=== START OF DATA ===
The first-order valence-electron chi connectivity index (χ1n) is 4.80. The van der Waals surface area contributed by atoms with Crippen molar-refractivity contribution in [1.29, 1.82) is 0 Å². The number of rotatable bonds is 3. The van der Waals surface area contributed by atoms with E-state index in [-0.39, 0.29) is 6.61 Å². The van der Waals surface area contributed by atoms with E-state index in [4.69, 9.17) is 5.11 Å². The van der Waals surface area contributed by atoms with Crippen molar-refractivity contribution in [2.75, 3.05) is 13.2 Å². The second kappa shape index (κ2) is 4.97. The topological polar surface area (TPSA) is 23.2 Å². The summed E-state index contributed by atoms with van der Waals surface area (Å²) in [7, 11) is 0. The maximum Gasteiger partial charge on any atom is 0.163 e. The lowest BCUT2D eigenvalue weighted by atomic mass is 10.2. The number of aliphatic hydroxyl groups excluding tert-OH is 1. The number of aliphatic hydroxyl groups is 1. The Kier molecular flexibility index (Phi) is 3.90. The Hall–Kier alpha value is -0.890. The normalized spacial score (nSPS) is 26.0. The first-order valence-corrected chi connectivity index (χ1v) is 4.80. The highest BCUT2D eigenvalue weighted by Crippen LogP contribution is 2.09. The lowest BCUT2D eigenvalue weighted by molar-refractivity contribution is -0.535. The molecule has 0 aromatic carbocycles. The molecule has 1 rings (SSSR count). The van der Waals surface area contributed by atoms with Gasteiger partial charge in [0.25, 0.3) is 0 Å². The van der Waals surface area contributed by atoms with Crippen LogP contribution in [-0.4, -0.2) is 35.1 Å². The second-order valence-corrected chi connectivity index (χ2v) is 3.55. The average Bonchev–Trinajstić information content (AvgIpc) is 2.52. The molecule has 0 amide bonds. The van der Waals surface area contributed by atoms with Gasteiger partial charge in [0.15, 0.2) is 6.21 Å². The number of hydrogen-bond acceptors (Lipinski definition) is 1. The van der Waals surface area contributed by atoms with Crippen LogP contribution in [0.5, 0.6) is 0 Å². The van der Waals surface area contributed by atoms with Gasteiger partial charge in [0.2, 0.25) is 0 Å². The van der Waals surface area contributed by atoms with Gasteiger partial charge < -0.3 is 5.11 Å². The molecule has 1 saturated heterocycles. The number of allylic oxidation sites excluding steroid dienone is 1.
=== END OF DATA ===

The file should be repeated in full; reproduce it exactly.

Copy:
The first-order valence-electron chi connectivity index (χ1n) is 4.80. The van der Waals surface area contributed by atoms with Crippen molar-refractivity contribution in [1.29, 1.82) is 0 Å². The number of rotatable bonds is 3. The van der Waals surface area contributed by atoms with E-state index in [-0.39, 0.29) is 6.61 Å². The van der Waals surface area contributed by atoms with E-state index in [4.69, 9.17) is 5.11 Å². The van der Waals surface area contributed by atoms with Crippen molar-refractivity contribution in [2.75, 3.05) is 13.2 Å². The second kappa shape index (κ2) is 4.97. The topological polar surface area (TPSA) is 23.2 Å². The summed E-state index contributed by atoms with van der Waals surface area (Å²) in [7, 11) is 0. The maximum Gasteiger partial charge on any atom is 0.163 e. The lowest BCUT2D eigenvalue weighted by atomic mass is 10.2. The number of aliphatic hydroxyl groups excluding tert-OH is 1. The number of aliphatic hydroxyl groups is 1. The Kier molecular flexibility index (Phi) is 3.90. The Hall–Kier alpha value is -0.890. The normalized spacial score (nSPS) is 26.0. The first-order valence-corrected chi connectivity index (χ1v) is 4.80. The highest BCUT2D eigenvalue weighted by Crippen LogP contribution is 2.09. The lowest BCUT2D eigenvalue weighted by molar-refractivity contribution is -0.535. The molecule has 0 aromatic carbocycles. The molecule has 1 rings (SSSR count). The van der Waals surface area contributed by atoms with Gasteiger partial charge in [0.25, 0.3) is 0 Å². The van der Waals surface area contributed by atoms with Crippen LogP contribution in [-0.4, -0.2) is 35.1 Å². The second-order valence-corrected chi connectivity index (χ2v) is 3.55. The average Bonchev–Trinajstić information content (AvgIpc) is 2.52. The molecule has 0 amide bonds. The van der Waals surface area contributed by atoms with Gasteiger partial charge in [0.15, 0.2) is 6.21 Å². The number of hydrogen-bond acceptors (Lipinski definition) is 1. The van der Waals surface area contributed by atoms with Crippen LogP contribution in [0.5, 0.6) is 0 Å². The van der Waals surface area contributed by atoms with Gasteiger partial charge in [0.2, 0.25) is 0 Å². The van der Waals surface area contributed by atoms with Gasteiger partial charge < -0.3 is 5.11 Å². The molecule has 1 saturated heterocycles. The number of allylic oxidation sites excluding steroid dienone is 1.